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Top 15 Most Attractive & Best Places to Visit in Sydney

Best Places to Visit in Sydney

Sydney is the oldest, largest and most beautiful of all Australian cities, situated at the enchanting intersection of land and sea. Glide a ferry through the shimmering harbor, see the white sails of the Opera House gleaming in the sun, and marvel at the graceful arches of the Harbor Bridge and you’ll understand why this is one of the best cities in the world.

It’s hard to imagine that this vibrant NSW capital was once a prison camp. In 1788, in Sydney Bay, Captain Arthur Philip, commander of the First Fleet, established the first British colony in Australia. Today, you can explore Sydney’s deep-rooted history in the narrow cobblestone streets and historic buildings of The Rocks, learn about the Gadigal Aboriginal people and the country’s traditional protectors on guided tours, and the city’s magnificent museums.

Sydney is still known for the adventurous spirit of its settlers. Climb the Harbor Bridge, surf the Green Barrel on Sydney’s golden sands, or fly over the city on a scenic tour. The adventure does not end in the city. The wildlife-rich wilderness areas surrounding the city offer attractive day-trip opportunities.

Have a look at our list of the Best Places to Visit in Sydney and make your trip enjoyable.

Top 15 Best Places to Visit in Sydney

Here are the top 15 Most Beautiful and Best Places to Visit in Sydney:

1. Visit Sydney Opera House

One of the world’s greatest landmarks, the Sydney Opera House is a UNESCO World Heritage Site and is a star attraction in the glittering harbor. Shaped like a seashell or undulating sail, this elegant building is perched on land surrounded by water.

There are several options for visiting the Sydney Opera House. Take a photo while gliding on the harbor cruise, relax in one of the restaurants, wander outside or arrange a tour of this magnificent building. Inside you will find theatres, studios, exhibition halls, a concert hall and a cinema.
Take a guided walking tour of the Sydney Opera House to learn about the history and look behind the scenes of this famous building. This is a flexible ticket that allows you to join any of the tours every half hour from 9 am to 5 pm throughout the day.

Note that the building has undergone a 10-year $275 million upgrade, but will continue to operate during restoration.

Location: Bennelong Point, Sydney, NSW

Official website: https://www.sydneyoperahouse.com/

2. Climb the Sydney Harbor Bridge

Nicknamed ‘The Coat Rack’, the Sydney Harbor Bridge is another Sydney landmark. Supported by huge double piers at both ends, it was built in 1932 and remains the largest steel arch bridge in the world. You can go over it, under it, over it on a train, or take a photo from afar. But one of the best ways to appreciate this engineering marvel and take in breathtaking views of Sydney Harbor is to climb its 135-meter summit.

Bridge climbing is one of Australia’s top outdoor adventure activities, and you can choose from a number of different tours. Sydney BridgeClimb guides the group to the outer vault on a roughly 3.5-hour climb. Tours continue throughout the day, starting with the dawn ascent and ending with the night climbing. You can also choose from different types of climbs, including Aboriginal story experiences, and climb directly from the arch to the other side – the bridge that connects the north and south shores of the harbor.

Guided climbs of the bridge include pre-climb preparatory talks, safety equipment and summit photos. Along the way, you’ll learn all sorts of interesting stories about the history of the bridge. Before he became famous, one of his most famous workers was Paul Hogan, known as Crocodile Dundee.

Address: 5 Cumberland Street, Sydney, NSW

Official website: https://www.bridgeclimb.com/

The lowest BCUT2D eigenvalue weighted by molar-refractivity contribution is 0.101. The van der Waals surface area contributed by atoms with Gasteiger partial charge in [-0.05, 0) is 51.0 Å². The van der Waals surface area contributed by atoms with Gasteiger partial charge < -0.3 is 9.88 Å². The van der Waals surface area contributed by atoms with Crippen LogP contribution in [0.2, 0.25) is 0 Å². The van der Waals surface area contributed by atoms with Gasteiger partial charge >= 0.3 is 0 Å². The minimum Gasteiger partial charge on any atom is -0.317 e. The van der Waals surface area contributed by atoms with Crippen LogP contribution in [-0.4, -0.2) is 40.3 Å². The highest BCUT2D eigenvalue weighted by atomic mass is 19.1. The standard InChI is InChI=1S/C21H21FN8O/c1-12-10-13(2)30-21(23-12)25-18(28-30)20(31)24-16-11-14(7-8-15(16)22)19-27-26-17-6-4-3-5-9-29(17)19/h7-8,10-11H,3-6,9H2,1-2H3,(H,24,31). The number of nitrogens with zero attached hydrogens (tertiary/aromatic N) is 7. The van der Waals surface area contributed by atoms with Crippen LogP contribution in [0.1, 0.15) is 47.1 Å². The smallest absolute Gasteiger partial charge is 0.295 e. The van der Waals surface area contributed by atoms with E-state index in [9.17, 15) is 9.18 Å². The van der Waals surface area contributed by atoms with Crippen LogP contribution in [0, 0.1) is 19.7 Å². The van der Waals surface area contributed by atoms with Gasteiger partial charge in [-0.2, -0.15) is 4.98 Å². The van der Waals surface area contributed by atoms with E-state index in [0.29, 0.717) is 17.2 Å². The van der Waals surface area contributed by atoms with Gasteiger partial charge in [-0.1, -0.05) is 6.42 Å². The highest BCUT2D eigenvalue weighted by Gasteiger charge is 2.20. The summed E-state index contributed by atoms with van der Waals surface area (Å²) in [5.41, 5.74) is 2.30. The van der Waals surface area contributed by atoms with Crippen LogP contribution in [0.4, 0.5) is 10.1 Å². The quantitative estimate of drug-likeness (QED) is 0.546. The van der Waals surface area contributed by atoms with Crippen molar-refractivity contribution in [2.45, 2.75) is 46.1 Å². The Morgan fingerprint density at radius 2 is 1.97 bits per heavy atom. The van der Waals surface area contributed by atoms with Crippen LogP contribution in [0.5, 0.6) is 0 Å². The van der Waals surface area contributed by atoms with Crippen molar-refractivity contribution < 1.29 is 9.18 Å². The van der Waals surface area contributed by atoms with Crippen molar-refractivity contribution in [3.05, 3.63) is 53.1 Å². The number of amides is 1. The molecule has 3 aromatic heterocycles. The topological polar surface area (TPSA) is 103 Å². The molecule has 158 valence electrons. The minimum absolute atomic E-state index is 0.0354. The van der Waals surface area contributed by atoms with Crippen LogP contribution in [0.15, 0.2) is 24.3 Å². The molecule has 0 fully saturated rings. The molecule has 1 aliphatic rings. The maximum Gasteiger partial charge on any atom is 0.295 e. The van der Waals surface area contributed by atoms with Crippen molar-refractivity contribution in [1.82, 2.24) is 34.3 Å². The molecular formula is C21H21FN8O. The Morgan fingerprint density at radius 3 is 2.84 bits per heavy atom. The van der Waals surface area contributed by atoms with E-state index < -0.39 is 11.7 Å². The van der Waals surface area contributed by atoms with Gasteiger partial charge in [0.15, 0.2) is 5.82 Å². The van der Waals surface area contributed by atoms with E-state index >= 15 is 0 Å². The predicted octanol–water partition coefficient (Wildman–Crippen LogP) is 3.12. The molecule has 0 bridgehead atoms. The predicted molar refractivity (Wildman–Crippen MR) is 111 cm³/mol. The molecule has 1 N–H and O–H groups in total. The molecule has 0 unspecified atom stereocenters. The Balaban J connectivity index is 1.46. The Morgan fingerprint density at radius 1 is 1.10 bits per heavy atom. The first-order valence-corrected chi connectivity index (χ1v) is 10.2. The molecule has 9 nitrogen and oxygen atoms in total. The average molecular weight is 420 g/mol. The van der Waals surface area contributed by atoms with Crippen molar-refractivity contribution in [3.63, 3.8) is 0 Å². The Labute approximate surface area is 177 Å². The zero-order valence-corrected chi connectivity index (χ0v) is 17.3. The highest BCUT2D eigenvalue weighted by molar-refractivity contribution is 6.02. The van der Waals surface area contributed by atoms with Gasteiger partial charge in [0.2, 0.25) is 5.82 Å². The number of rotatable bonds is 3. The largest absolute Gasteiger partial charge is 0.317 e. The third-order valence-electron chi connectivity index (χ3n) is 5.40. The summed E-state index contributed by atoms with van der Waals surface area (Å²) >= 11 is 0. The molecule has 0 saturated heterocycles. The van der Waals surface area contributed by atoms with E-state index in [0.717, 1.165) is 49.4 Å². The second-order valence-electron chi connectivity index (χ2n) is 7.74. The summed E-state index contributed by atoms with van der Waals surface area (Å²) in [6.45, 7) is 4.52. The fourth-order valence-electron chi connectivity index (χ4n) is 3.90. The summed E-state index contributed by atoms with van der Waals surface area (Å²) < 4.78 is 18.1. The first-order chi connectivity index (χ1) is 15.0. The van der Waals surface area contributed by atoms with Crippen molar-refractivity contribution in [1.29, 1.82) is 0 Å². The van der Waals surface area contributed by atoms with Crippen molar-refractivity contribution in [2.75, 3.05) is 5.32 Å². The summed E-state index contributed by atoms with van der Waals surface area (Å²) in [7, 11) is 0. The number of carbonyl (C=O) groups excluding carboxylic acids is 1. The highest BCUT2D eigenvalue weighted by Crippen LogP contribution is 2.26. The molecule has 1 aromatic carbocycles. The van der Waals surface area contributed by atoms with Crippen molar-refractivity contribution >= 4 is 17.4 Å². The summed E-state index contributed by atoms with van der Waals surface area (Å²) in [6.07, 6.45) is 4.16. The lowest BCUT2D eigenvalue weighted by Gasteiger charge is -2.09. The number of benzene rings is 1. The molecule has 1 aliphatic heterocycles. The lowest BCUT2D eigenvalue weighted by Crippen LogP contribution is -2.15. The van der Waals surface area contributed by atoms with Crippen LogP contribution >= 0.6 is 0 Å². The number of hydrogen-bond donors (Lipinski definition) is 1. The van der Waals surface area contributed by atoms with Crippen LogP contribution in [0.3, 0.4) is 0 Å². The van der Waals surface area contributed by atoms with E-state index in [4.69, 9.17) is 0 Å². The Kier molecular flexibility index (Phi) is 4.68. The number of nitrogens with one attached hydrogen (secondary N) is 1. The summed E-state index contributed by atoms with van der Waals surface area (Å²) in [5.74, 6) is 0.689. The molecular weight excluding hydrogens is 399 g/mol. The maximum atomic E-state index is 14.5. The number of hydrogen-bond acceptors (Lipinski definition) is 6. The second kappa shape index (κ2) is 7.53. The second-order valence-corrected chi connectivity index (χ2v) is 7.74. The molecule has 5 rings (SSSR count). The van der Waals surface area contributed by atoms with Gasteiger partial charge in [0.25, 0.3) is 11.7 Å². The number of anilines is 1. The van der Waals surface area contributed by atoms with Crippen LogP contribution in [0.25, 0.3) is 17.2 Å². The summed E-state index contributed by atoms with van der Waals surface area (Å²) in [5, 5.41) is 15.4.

3. Hike The Rocks

Want to learn about Sydney’s history? Wander around the rocky area. Located on a piece of land in Sydney Harbour, The Rocks Historic District was once home to the Gadigal Aboriginal people. It later became the first European settlement in the country.

The District of the Rocks is named for the rocky shore on the west side of Sydney Bay where the prisoners set up their tents. Today, more than 100 sites and structures fill the narrow streets, including Sydney’s oldest surviving home, Cadman Cottage, built in 1816.

The first stop should be to visit the Rock Discovery Museum. Here you can learn about the region’s fascinating transformation from traditional Aboriginal land to a captive ghetto and tourist hotspot. You can also take a free 30-minute guided tour between 13:00 and 13:30 daily.

Afterward, wander the narrow cobbled streets. Grab some souvenirs at the gift shop, shop for crafts at the market stalls (Friday nights, Saturday and Sunday), and view Aboriginal and contemporary art in the galleries. Here you can also find many atmospheric restaurants and cafes.

Guided services cover everything from Aboriginal heritage walks to photography excursions, and if you’re looking for something out of the ordinary in Sydney, you can book a night ghost tour.

Address: 66 Harrington Street, 6th Floor, The Rocks, Sydney, New South Wales

Official website: www.therocks.com

4. Take a harbor cruise at Circular Quay

Sydney is known for its sparkling waterfront setting, and one of the most popular things to do in Sydney Harbor is a sightseeing tour. Most harbor cruises depart from Circular Quay in Sydney Bay, which is also home to the city’s main ferry terminal.

short time? Book a two-hour Sydney Harbor Coffee Cruise that takes you through all the harbor’s highlights to some of Sydney’s most scenic landmarks, including the Opera House, Sydney Harbor Bridge and Fort Denison. Learn fun facts about the main attractions along the way and get your camera ready – you’ll have plenty of photo manipulation.

Want to spot some wildlife during your travels? During the annual Great Winter Whale Migration, Sydney Whale Watching Cruises will take travelers through Cape Sydney to see these amazing creatures.

Don’t have time for a harbor cruise? You can still take a ferry around the harbor to see some of the best attractions. Ferries depart from Circular Quay to key destinations such as Manly, Watsons Bay and Taronga Park Zoo.

Insider Tip: From Circular Quay you can easily walk to Sydney’s other top attractions. Follow the south promenade to the Sydney Opera House and Royal Botanic Gardens and take a short walk north to Sydney Harbor Bridge and The Rocks Historic District. To the west, the free Museum of Contemporary Art, housed in an Art Deco building, showcases cutting-edge and often controversial exhibits.

5. Spend a day at Darling Harbor